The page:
Examination of Witnesses (Questions 120
WEDNESDAY 25 APRIL 2001
MONTAGU CB, MISS
CB, MR JOHN
YARD CBE, MR
120. I would have thought the question of whether
or not people are genuinely self-employed would be quite legitimately
part of that survey.
(Miss Chant) Yes.
121. And therefore the figures should be there.
(Mr Montagu) We are happy to give you all the figures
we have got, Mr Davidson. I can tell you that since the start
of the construction industry scheme we have undertaken over 8,500
employer compliance reviews on the construction industry.
122. As compared to what?
(Mr Montagu) I am happy to see if we have got details
of any in which we have found bogus self-employment.
123. 8,500 as compared to what? Is that higher
or lower than other industries and what degree of success did
you have? Tell me what sanctions you have applied.
(Mr Montagu) We have found 312 industry related irregularities.
I have not got a detailed breakdown of those. We took penalty
action in 69 of these cases.
124. Sixty nine?
(Mr Montagu) Yes.
125. I find that a bit disappointing. We are
talking about an industry where, in the words of your own report,
there is a culture of non-compliance. If you wanted to send out
a clear signal that this behaviour was no longer acceptable surely
it ought to be the case that there are more than 69 people caught
and have sanctions applied to them?
(Mr Montagu) I said that we found 312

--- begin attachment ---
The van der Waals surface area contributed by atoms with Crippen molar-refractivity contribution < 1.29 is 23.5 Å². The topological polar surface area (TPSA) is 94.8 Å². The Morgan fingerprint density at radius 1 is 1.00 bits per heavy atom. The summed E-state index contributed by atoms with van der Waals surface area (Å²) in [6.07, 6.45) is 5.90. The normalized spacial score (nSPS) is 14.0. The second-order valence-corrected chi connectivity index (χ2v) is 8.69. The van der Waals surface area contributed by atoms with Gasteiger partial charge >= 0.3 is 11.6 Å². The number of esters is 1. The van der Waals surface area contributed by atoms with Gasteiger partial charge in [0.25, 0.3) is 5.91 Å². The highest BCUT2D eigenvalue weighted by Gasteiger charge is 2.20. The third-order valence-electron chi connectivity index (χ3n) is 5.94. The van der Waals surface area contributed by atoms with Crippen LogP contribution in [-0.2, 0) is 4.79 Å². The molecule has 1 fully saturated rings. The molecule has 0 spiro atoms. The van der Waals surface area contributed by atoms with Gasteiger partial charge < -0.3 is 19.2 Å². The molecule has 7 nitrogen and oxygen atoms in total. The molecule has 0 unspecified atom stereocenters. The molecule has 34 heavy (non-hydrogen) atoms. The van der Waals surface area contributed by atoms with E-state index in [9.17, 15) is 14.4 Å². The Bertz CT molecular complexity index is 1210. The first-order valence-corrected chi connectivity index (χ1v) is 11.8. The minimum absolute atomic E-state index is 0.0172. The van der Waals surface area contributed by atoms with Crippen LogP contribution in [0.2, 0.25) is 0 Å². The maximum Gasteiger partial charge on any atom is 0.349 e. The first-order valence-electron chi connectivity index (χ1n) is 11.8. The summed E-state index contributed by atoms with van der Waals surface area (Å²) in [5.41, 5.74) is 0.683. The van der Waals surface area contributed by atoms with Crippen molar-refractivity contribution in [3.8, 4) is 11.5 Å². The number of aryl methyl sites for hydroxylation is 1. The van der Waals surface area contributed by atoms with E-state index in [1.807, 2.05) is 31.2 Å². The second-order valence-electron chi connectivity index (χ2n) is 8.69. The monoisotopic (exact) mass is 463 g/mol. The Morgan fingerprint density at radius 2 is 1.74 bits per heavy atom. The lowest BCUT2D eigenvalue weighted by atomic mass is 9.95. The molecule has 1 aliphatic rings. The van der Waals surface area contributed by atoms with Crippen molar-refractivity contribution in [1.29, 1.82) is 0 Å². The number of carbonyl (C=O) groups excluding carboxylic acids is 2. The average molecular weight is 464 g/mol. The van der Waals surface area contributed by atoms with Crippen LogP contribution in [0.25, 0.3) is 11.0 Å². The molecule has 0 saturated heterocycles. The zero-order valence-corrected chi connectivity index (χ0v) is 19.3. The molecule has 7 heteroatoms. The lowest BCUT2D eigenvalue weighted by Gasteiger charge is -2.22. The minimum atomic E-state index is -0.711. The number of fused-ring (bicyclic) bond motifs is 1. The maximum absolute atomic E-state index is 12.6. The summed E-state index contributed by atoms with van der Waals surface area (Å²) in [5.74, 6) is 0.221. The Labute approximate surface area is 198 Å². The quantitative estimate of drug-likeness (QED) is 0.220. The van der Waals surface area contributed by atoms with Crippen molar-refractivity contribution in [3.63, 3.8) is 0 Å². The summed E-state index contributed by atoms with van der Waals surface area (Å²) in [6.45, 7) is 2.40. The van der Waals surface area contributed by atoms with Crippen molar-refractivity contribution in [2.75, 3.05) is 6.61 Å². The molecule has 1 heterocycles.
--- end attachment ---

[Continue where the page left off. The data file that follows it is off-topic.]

cases where there were irregularities. This would cover everything
from the serious to the trivial. Our main aim in this is actually
in the construction industry scheme to enable employers or to
enable sub-contractors to understand the scheme, to get used to
it, to comply with it. Our main aim is putting them on a sound
footing in the same way as we did with the 100,000 new contractors
that we discovered and the £280 million extra tax revenue.
126. Do you accept the fairness of the description
of the construction industry as having a culture of non-compliance?
(Mr Montagu) I am always slightly chary of stereotyping
any industry but certainly it is an industry
127. It is in the report.
(Mr Montagu) I know it is in the report. Certainly
I would accept it is a volatile industry, it is an industry with
a high turnover. It is an industry which we would regard as one
where we paid close attention as part of our employer compliance
128. There are presumably a number of workers,
as I understand it from the report, under this new scheme of things
who are now registered when they were not previously registered.
(Mr Montagu) Yes, 100,000.
129. Do you intend to go back and check whether
or not there is money outstanding from previous years?
(Mr Montagu) No. We took a conscious decision not
to do so. What we really wanted was to make sure that the sub-contractor
got here or his tax affairs in order. We got the £280 million
extra tax and national insurance contributions.
130. The lesson you are giving is, "If
we catch you, you then have to do it properly from then on",
but there seems to be no penalty for being caught. If you are
saying that there are 100,000 people now who have registered and
legitimately are paying tax, many of them will not have been paying
it at all before and you are not pursuing them for what they have
(Mr Montagu) If we had evidence that they had defrauded
the system or evaded, we would pursue them. That would include
contractors and sub-contractors, wherever there is deliberate